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I was truly honored to talk on Monday with Rev. James M. Lawson Jr. and Kent Wong. This is the video of our conversation (introduced by Tisch College Dean Dayna Cunningham).
Rev. Lawson has been a leading teacher and tactician of nonviolent direct action since the late 1950s. As one of the legendary figures in the Freedom Movement, he played key roles in the Freedom Rides, the Nashville sit-ins and the broader desegregation movement there, and the Memphis sanitation strike. While working in Nagpur, India (after having served three years in US prisons for antiwar resistance during the Korean conflict), he read a news article about the Montgomery Bus Boycott and rushed home to serve as one of the most important bridges between Gandhian theory and practice and the Black American movement against white supremacy.
Rev. Lawson has never ceased his effective teaching and activism, mainly as part of worker and immigrant rights movements in Los Angeles. His efforts over the past quarter century could be described as “intersectional,” combining economic, racial, environmental, and feminist issues. His work is deeply interracial and intergenerational. Rev. Lawson often collaborates with Kent Wong, who directs UCLA’s Labor Center. They have co-taught a course on nonviolence for twenty years, and Wong has published books on the labor movement, immigrant rights, and the Asian American community.
Their new book is Revolutionary Nonviolence: Organizing for Freedom (by Lawson, with Michael Honey and Kent Wong). As I say on the video, it is a truly important work. It is clear, eloquent, rigorous, and concise. It is also unique in that Rev. Lawson can comment on recent movements, such as Black Lives Matter (BLM), from his personal experience as a leader in the 1950s and 1960s, while also discussing the Freedom Movement with knowledge of the 2020s. The book will therefore serve as a particularly accessible (and challenging) introduction to radical nonviolence for young people, and I intend to assign it.
I asked both visitors to address the biggest misconceptions about nonviolence. Rev. Lawson emphasized its power and effectiveness, countering the misunderstanding that nonviolence is somehow passive and constrained.
The book also addresses several other misconceptions. For instance, I find that people equate nonviolence with protest—and protest with marching in the streets. Rev. Lawson stresses the other activities that are required to accomplish change. For instance, he attributes the success of the Nashville campaign more to a sustained boycott than to the famous sit-ins. He even writes, “The march may the weakest tactic, not the strongest.”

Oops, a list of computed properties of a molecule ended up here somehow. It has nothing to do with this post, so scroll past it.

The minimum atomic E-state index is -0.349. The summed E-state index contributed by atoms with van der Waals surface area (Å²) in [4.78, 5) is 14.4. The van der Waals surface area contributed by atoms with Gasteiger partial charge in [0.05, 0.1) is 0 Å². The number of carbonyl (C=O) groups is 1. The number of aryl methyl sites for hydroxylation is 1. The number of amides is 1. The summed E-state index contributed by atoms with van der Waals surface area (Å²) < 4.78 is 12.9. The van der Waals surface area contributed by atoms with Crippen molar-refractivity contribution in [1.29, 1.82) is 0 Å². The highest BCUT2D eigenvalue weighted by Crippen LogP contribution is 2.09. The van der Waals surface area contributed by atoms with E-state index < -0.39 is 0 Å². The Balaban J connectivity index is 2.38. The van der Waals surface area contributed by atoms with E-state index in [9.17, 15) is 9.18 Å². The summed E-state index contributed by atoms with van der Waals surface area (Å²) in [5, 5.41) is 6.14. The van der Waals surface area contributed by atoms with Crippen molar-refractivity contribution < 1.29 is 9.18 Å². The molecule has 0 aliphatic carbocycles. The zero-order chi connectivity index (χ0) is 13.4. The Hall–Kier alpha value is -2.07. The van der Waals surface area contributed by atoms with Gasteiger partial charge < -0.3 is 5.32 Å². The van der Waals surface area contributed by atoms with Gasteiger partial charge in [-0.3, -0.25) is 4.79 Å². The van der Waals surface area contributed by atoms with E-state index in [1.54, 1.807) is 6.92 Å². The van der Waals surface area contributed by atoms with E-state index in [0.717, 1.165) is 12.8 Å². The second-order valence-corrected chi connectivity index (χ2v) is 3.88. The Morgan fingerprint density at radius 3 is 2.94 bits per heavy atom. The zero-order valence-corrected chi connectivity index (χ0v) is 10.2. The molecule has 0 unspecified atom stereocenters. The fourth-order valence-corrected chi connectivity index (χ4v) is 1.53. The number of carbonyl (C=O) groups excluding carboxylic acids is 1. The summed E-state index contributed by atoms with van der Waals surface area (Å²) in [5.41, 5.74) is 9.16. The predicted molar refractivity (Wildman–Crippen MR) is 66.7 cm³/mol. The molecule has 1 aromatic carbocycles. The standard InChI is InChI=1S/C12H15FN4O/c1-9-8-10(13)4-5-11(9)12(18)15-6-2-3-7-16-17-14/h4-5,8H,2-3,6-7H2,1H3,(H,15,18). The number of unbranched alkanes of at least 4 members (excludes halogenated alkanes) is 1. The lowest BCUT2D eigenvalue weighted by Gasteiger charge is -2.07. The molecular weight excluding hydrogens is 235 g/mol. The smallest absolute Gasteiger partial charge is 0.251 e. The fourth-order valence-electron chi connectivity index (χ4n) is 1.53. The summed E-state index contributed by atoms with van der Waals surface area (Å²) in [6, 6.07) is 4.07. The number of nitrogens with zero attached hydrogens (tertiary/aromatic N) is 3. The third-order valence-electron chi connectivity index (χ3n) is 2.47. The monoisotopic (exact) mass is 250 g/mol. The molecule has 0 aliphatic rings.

In the book, Rev. Lawson describes BLM as “one of the largest, most creative nonviolent movements that have captured the imagination of the human family.” To organize literally tens of thousands of peaceful marches and events has required intensive planning, discipline, and training. Yet I observe that BLM is not widely described as nonviolent. Critics definitely don’t acknowledge its nonviolence, which is no surprise. More interestingly to me, BLM leaders and would-be allies don’t typically emphasize its nonviolent philosophy, although BLM co-founder Patrisse Cullors endorses Rev. Lawson’s new book. I asked him to comment, and he offered a tactical critique of BLM that I found somewhat unexpected.
In the book, he notes that there is a lot of activism today: more than during his lifetime except for the late 1960s. He calls the “range” of organizing the greatest he has ever seen. “But people are not developing a thesis of social change that is both personally transforming and transforming of society and of the immediate social environment, and that is part of the power of a nonviolent philosophy and theory.” I asked him to elaborate on that remark, which he did.
I also asked about Ukraine and Russia. In the book, Rev. Lawson mentions that anti-communist dissidents in the former Soviet world read Gandhi and King. I’d add that Polish dissidents invited Bayard Rustin to provide trainings in the 1980s. I have had the privilege of working with pro-democracy organizers in Ukraine since 2015, and I can testify that they deeply appreciate the Black American Freedom Movement. I asked both speakers about the prospects of nonviolent resistance in (possibly) occupied Ukraine and in Russia. Rev. Lawson’s response was interesting. He is a consistent pacifist who has earned a right to that position by making sacrificial commitments to rigorous nonviolence for 75 years. I must admit that I am not so consistent: I think that Ukrainians must oppose the invasion with military force and that we should support them. But Rev. Lawson is certainly right that Putin cannot accomplish his goals with violence and that nonviolent resistance can play an important role in both Ukraine and Russia (and in Belarus). His prophetic voice is essential for that reason, as well as for our struggles in the USA.
See also: the case for (and against) nonviolence; civilian resistance in Ukraine, Russia, and Belarus; prospects for nonviolent resistance in Ukraine and in Russia; syllabus of a course on the Philosophy of Martin Luther King, Jr.; three new cases for learning how to organize and make collective change.